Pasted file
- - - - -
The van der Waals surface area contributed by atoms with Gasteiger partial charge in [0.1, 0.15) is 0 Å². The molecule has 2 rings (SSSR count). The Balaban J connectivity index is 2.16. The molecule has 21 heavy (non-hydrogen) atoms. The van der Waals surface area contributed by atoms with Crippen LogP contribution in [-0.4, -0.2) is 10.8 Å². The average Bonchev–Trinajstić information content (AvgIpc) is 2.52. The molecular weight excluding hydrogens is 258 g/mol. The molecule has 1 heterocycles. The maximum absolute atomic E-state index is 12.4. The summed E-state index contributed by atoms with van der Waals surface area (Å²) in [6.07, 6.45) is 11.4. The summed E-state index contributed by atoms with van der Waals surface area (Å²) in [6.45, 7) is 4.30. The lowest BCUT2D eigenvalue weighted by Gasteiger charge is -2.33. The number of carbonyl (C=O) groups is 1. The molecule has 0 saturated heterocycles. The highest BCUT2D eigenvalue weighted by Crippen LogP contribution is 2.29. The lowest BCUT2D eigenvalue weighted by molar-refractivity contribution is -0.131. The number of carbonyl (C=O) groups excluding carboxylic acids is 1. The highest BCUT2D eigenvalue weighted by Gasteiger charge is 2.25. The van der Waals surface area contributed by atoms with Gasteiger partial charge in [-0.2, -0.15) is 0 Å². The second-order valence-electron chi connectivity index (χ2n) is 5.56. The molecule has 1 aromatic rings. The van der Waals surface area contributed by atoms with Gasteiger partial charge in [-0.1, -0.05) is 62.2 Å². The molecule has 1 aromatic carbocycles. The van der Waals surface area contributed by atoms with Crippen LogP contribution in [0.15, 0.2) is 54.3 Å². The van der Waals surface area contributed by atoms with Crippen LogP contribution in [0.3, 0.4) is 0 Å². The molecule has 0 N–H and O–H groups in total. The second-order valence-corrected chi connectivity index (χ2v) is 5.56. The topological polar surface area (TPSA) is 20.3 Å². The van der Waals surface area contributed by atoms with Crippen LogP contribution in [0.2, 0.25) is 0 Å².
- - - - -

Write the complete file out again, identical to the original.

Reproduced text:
The van der Waals surface area contributed by atoms with Gasteiger partial charge in [0.1, 0.15) is 0 Å². The molecule has 2 rings (SSSR count). The Balaban J connectivity index is 2.16. The molecule has 21 heavy (non-hydrogen) atoms. The van der Waals surface area contributed by atoms with Crippen LogP contribution in [-0.4, -0.2) is 10.8 Å². The average Bonchev–Trinajstić information content (AvgIpc) is 2.52. The molecular weight excluding hydrogens is 258 g/mol. The molecule has 1 heterocycles. The maximum absolute atomic E-state index is 12.4. The summed E-state index contributed by atoms with van der Waals surface area (Å²) in [6.07, 6.45) is 11.4. The summed E-state index contributed by atoms with van der Waals surface area (Å²) in [6.45, 7) is 4.30. The lowest BCUT2D eigenvalue weighted by Gasteiger charge is -2.33. The number of carbonyl (C=O) groups is 1. The molecule has 0 saturated heterocycles. The highest BCUT2D eigenvalue weighted by Crippen LogP contribution is 2.29. The lowest BCUT2D eigenvalue weighted by molar-refractivity contribution is -0.131. The number of carbonyl (C=O) groups excluding carboxylic acids is 1. The highest BCUT2D eigenvalue weighted by Gasteiger charge is 2.25. The van der Waals surface area contributed by atoms with Gasteiger partial charge in [-0.2, -0.15) is 0 Å². The second-order valence-electron chi connectivity index (χ2n) is 5.56. The molecule has 1 aromatic rings. The van der Waals surface area contributed by atoms with Gasteiger partial charge in [-0.1, -0.05) is 62.2 Å². The molecule has 1 aromatic carbocycles. The van der Waals surface area contributed by atoms with Crippen LogP contribution in [0.15, 0.2) is 54.3 Å². The van der Waals surface area contributed by atoms with Crippen LogP contribution in [0.3, 0.4) is 0 Å². The molecule has 0 N–H and O–H groups in total. The second-order valence-corrected chi connectivity index (χ2v) is 5.56. The topological polar surface area (TPSA) is 20.3 Å². The van der Waals surface area contributed by atoms with Crippen LogP contribution in [0.2, 0.25) is 0 Å².